Caustics: Dropping the Cow into A Pool of Water
Caustics: Dropping the Cow into A Pool of Water


by Jim Tierney, Digital Anarchy, Palo Alto, Ca, USA
©2001 Jim Tierney. All Rights Reserved. Used at CreativeCow.net by kind permission of the author.

Article Focus:
In this tutorial, Jim Tierney creates the effect of an object dropping into water, using the Caustics and WaveWorld filters in Adobe After Effects.

First: Download the project files here: Mac Windows


To start off with, we'll import the pool_bottom.psd file. This will act as the bottom of the pool of water, that we'll be dropping our object into. In this case it looks like a bunch of pool tiles, but the bottom could be rocks or sand or whatever. Caustics can use any image you can import into AE as a source for the 'pool bottom', it doesn't have to be a Photoshop file.

Now we'll use WaveWorld to create the source for the water surface. This is what acts as a displacement map and causes the watery distortions.

Create a new comp.

Create a new solid

Apply WaveWorld to the solid.

You'll notice that by default we're in 3D Wireframe mode. You can use this to see how the height map that WaveWorld generates will affect the water surface. Feel free to play with this on your own, but we won't be looking at it in this tutorial.

So, first off, change 'View' to Height Map. This changes the rendering mode to produce a grayscale image we'll use as the source for the water surface.

At first, you won't see anything... but move forward in the timeline and you'll see waves eminate from the center. The Waves are controlled by the producer points, in this case Producer Point 1. Open up the section on Producer Point 1.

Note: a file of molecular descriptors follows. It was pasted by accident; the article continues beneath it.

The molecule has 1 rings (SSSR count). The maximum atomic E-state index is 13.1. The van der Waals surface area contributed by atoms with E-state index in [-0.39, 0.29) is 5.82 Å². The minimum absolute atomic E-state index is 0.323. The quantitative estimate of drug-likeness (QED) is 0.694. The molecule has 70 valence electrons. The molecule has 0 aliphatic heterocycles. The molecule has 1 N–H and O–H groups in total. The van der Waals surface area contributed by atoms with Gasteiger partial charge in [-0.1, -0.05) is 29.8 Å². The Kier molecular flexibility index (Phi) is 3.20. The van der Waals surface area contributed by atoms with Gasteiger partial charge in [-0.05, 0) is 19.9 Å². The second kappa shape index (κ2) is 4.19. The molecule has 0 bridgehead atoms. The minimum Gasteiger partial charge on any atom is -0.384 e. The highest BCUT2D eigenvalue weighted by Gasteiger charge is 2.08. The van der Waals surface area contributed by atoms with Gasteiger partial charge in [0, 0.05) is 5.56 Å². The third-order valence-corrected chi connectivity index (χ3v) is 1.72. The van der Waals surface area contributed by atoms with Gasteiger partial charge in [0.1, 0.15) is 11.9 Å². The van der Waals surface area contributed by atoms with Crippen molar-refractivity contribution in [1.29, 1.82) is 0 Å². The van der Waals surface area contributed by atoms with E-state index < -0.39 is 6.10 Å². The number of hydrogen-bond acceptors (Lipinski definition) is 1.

Move the Time Marker to 01:00, so we can see some waves.



Since the object we'll be dropping into the water is longer than it is wide, we want to make the waves somewhat oblong. This can be accomplished by changing the height to .15. The wave is now stretched along the Y axis.

An object dropped into water doesn't continuously create splashes. It hits the water surface, creates a splash, then sinks, and that's the end of it. Unless it floats, of course, but that's not what we're doing here.

So we need a way to stop the creation of ripples.

The Amplitude controls the height of the ripples. By keyframing this to zero, we can effectively turn the ripples off, after the first few have been created.

Move to frame 18, 00:18, and set a keyframe for Amplitude. The default value of .500 is fine. Move forward to 00:20, and set Amplitude to zero, this sets another keyframe.

If you now move forward in the timeline, you can see that this creates a few waves that sputter out around the 3 second mark.

So far so good. Move the Time Marker back to frame 20.

You'll notice that our waves look a little pixelated. It looks kind of 'blocky', like jpeg artifacts or something.

Since WaveWorld actually generates a 3D mesh for the surface, it matter how many polygons make up the surface (you can see this if you play around with the Wireframe Preview rendering mode). To bump up the resolution of the grid, twirl the Simulation arrow down, and set Grid Resolution to something like 100 or 150.

You'll notice the blocky artifacts go away and we're left with nice smooth grayscale waves.

The way everything should look, one second out.



Pre-comp this as 'WaveWorld map' and we're ready to get rolling with Caustics.